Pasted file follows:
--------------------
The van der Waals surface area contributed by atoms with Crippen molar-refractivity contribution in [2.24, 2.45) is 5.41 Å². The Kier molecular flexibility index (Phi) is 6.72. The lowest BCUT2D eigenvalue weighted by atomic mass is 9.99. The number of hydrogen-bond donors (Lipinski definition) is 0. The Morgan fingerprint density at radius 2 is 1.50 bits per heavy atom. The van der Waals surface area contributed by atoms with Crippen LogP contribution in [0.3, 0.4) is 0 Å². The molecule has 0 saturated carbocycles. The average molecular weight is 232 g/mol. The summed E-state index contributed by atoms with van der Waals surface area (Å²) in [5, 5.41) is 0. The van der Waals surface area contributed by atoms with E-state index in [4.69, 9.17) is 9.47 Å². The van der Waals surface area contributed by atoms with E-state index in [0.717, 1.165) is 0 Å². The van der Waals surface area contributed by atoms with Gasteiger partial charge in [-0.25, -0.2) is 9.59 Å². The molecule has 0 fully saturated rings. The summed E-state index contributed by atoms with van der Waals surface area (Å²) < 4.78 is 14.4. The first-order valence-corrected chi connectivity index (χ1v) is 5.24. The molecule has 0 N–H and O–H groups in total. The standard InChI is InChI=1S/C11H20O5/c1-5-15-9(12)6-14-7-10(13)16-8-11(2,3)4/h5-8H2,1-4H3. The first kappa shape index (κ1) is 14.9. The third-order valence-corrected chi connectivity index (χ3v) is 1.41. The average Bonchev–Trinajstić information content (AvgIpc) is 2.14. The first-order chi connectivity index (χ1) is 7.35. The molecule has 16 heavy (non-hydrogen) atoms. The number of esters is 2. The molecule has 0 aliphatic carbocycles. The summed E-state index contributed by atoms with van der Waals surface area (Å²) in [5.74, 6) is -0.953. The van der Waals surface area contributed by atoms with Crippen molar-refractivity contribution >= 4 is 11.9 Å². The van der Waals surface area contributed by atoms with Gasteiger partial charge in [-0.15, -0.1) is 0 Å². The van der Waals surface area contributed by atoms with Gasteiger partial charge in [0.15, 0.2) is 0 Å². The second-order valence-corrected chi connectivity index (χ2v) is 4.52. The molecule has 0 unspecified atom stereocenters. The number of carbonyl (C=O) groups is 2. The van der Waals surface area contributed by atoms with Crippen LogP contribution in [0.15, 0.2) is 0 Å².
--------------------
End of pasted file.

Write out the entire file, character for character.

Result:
The van der Waals surface area contributed by atoms with Crippen molar-refractivity contribution in [2.24, 2.45) is 5.41 Å². The Kier molecular flexibility index (Phi) is 6.72. The lowest BCUT2D eigenvalue weighted by atomic mass is 9.99. The number of hydrogen-bond donors (Lipinski definition) is 0. The Morgan fingerprint density at radius 2 is 1.50 bits per heavy atom. The van der Waals surface area contributed by atoms with Crippen LogP contribution in [0.3, 0.4) is 0 Å². The molecule has 0 saturated carbocycles. The average molecular weight is 232 g/mol. The summed E-state index contributed by atoms with van der Waals surface area (Å²) in [5, 5.41) is 0. The van der Waals surface area contributed by atoms with E-state index in [4.69, 9.17) is 9.47 Å². The van der Waals surface area contributed by atoms with E-state index in [0.717, 1.165) is 0 Å². The van der Waals surface area contributed by atoms with Gasteiger partial charge in [-0.25, -0.2) is 9.59 Å². The molecule has 0 fully saturated rings. The summed E-state index contributed by atoms with van der Waals surface area (Å²) < 4.78 is 14.4. The first-order valence-corrected chi connectivity index (χ1v) is 5.24. The molecule has 0 N–H and O–H groups in total. The standard InChI is InChI=1S/C11H20O5/c1-5-15-9(12)6-14-7-10(13)16-8-11(2,3)4/h5-8H2,1-4H3. The first kappa shape index (κ1) is 14.9. The third-order valence-corrected chi connectivity index (χ3v) is 1.41. The average Bonchev–Trinajstić information content (AvgIpc) is 2.14. The first-order chi connectivity index (χ1) is 7.35. The molecule has 16 heavy (non-hydrogen) atoms. The number of esters is 2. The molecule has 0 aliphatic carbocycles. The summed E-state index contributed by atoms with van der Waals surface area (Å²) in [5.74, 6) is -0.953. The van der Waals surface area contributed by atoms with Crippen molar-refractivity contribution >= 4 is 11.9 Å². The van der Waals surface area contributed by atoms with Gasteiger partial charge in [-0.15, -0.1) is 0 Å². The van der Waals surface area contributed by atoms with Gasteiger partial charge in [0.15, 0.2) is 0 Å². The second-order valence-corrected chi connectivity index (χ2v) is 4.52. The molecule has 0 unspecified atom stereocenters. The number of carbonyl (C=O) groups is 2. The van der Waals surface area contributed by atoms with Crippen LogP contribution in [0.15, 0.2) is 0 Å².